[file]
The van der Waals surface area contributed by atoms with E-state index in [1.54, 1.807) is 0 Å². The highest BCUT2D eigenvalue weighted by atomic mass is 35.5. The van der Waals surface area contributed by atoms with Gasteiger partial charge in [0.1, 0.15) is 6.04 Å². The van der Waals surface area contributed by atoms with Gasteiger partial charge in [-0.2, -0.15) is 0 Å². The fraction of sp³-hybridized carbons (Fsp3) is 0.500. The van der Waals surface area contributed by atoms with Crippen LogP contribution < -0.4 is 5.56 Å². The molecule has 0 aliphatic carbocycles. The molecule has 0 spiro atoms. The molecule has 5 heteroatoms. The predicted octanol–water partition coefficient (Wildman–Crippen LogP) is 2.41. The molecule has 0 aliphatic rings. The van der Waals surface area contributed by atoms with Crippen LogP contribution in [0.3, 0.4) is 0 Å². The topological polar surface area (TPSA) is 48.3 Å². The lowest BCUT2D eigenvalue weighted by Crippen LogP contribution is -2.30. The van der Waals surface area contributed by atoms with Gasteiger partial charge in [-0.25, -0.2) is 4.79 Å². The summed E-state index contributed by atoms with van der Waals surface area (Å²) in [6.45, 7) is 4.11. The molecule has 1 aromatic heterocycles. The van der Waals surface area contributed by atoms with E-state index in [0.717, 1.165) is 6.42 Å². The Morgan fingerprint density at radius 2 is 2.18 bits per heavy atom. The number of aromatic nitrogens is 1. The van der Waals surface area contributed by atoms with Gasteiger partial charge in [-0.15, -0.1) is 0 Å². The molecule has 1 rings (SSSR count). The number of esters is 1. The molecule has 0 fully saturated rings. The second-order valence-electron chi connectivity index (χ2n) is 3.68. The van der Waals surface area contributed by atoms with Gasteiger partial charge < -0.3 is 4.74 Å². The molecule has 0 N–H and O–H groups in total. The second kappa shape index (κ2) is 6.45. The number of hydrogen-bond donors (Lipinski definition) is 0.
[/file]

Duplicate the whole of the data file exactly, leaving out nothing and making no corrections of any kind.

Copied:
The van der Waals surface area contributed by atoms with E-state index in [1.54, 1.807) is 0 Å². The highest BCUT2D eigenvalue weighted by atomic mass is 35.5. The van der Waals surface area contributed by atoms with Gasteiger partial charge in [0.1, 0.15) is 6.04 Å². The van der Waals surface area contributed by atoms with Gasteiger partial charge in [-0.2, -0.15) is 0 Å². The fraction of sp³-hybridized carbons (Fsp3) is 0.500. The van der Waals surface area contributed by atoms with Crippen LogP contribution < -0.4 is 5.56 Å². The molecule has 0 aliphatic carbocycles. The molecule has 0 spiro atoms. The molecule has 5 heteroatoms. The predicted octanol–water partition coefficient (Wildman–Crippen LogP) is 2.41. The molecule has 0 aliphatic rings. The van der Waals surface area contributed by atoms with Crippen LogP contribution in [0.3, 0.4) is 0 Å². The topological polar surface area (TPSA) is 48.3 Å². The lowest BCUT2D eigenvalue weighted by Crippen LogP contribution is -2.30. The van der Waals surface area contributed by atoms with Gasteiger partial charge in [-0.25, -0.2) is 4.79 Å². The summed E-state index contributed by atoms with van der Waals surface area (Å²) in [6.45, 7) is 4.11. The molecule has 1 aromatic heterocycles. The van der Waals surface area contributed by atoms with E-state index in [0.717, 1.165) is 6.42 Å². The Morgan fingerprint density at radius 2 is 2.18 bits per heavy atom. The number of aromatic nitrogens is 1. The van der Waals surface area contributed by atoms with Gasteiger partial charge in [-0.15, -0.1) is 0 Å². The molecule has 1 rings (SSSR count). The number of esters is 1. The molecule has 0 fully saturated rings. The second-order valence-electron chi connectivity index (χ2n) is 3.68. The van der Waals surface area contributed by atoms with Gasteiger partial charge < -0.3 is 4.74 Å². The molecule has 0 N–H and O–H groups in total. The second kappa shape index (κ2) is 6.45. The number of hydrogen-bond donors (Lipinski definition) is 0.